North Carolina GOP chairman indicted on bribery charges

A federal grand jury indicted the chairman of the North Carolina Republican Party and three others on bribery charges Tuesday, law enforcement officials announced.

Robin Hayes, the state GOP chair, and Greg Lindberg, a businessman and wealthy donor, are accused, along with two others, of engaging in a scheme to bribe North Carolina state Insurance Commissioner Mike Causey. Causey has not been charged.

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The indictment, unsealed Tuesday, alleges that Lindberg, Hayes and two Lindberg associates, John Gray and John Palermo, sought to use independent expenditure accounts and improper campaign contributions to bribe Causey to make official decisions favorable to Lindberg’s business.

According to the indictment, the four defendants offered Causey millions of dollars in campaign contributions, among other things, in exchange for the removal of his senior deputy commissioner.

Causey reported concerns about the political contributions to federal authorities and agreed to cooperate with an investigation into the matter, officials said.

“Bribery of public officials at any level of government undermines confidence in our political system,” Brian Benczkowski, the assistant U.S. attorney general for the Justice Department’s Criminal Division, said in a statement. “The Criminal Division will use all the tools at our disposal – including the assistance of law-abiding public officials – to relentlessly investigate and prosecute corruption wherever we find it.”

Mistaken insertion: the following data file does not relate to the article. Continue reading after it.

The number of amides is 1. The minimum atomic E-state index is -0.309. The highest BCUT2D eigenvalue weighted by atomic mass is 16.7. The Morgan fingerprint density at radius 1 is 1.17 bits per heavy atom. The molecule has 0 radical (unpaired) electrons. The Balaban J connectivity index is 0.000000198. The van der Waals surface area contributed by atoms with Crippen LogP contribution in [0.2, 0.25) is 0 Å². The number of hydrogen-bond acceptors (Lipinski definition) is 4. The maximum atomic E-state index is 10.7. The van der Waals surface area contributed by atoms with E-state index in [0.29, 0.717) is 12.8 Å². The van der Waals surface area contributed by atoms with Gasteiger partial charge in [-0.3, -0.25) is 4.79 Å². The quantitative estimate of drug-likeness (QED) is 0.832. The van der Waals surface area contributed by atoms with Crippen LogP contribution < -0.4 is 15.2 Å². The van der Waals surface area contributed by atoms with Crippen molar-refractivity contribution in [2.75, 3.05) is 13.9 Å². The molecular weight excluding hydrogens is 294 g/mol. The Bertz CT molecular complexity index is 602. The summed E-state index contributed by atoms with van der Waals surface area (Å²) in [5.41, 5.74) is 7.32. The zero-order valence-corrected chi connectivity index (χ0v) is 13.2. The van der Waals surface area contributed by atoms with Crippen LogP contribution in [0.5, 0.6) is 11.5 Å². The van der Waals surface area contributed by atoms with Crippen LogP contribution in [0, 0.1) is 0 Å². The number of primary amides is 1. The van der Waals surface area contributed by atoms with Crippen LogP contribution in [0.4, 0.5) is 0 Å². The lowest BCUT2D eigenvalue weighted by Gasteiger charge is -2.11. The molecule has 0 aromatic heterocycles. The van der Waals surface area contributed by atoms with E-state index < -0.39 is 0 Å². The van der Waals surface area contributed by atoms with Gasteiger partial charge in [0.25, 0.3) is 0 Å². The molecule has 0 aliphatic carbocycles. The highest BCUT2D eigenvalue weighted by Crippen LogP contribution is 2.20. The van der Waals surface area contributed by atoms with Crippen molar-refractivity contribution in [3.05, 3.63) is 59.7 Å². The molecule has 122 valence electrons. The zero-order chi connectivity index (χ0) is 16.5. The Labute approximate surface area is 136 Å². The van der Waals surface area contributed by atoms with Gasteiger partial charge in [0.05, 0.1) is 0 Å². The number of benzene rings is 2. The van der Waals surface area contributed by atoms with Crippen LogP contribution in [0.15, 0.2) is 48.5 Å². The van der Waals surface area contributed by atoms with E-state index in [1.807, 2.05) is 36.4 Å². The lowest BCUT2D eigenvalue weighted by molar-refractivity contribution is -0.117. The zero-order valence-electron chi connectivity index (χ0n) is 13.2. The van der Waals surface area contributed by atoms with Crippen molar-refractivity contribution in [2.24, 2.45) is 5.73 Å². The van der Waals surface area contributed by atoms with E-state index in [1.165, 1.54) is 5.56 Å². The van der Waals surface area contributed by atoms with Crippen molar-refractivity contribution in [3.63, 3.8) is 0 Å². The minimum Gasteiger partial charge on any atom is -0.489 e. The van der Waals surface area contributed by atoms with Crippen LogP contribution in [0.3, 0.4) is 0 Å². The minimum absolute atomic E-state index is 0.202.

Hayes also allegedly lied to FBI agents about his involvement in the scheme, particularly about directing Lindberg’s contributions to the state GOP into Causey’s reelection campaign, according to law enforcement officials.

An attorney for Lindberg said he was not guilty of any wrongdoing.

“Greg Lindberg is innocent of the charges in the indictment and we look forward to demonstrating this when we get our day in court," Lindberg's attorney, Anne Tompkins, said.

Hayes has surrendered himself to authorities and made an initial appearance at a U.S. courthouse in Charlotte on Tuesday, WBTV reported.

News of the indictment came a day after Hayes, a former U.S. congressman, announced that he would not seek reelection as chair of the North Carolina Republican Party at its convention this summer.

North Carolina Republican Party Counsel Josh Howard said in a statement that the party has been cooperating with the investigation for several months.

"The Party, which has its day to day operations managed by professional staff under the direction of the NCGOP Central Committee, remains fully operational and focused on its mission at hand," Howard said.

The indictment is the latest controversy to rock North Carolina Republicans. Earlier this year, state election officials ordered a new election in the state's 9th Congressional District after a lengthy investigation into an alleged ballot-tampering scheme.

That scheme was allegedly led by a contractor for Mark HarrisMark HarrisGOP super PAC drops new TV ad in contested NC House race North Carolina elections chair resigns after joke relating cows to women NC operative charged with obstruction of justice, perjury over alleged ballot scheme MORE, the Republican candidate in the race. Harris has since bowed out of the new election. He has repeatedly denied personal wrongdoing.

Updated at 4:19 p.m.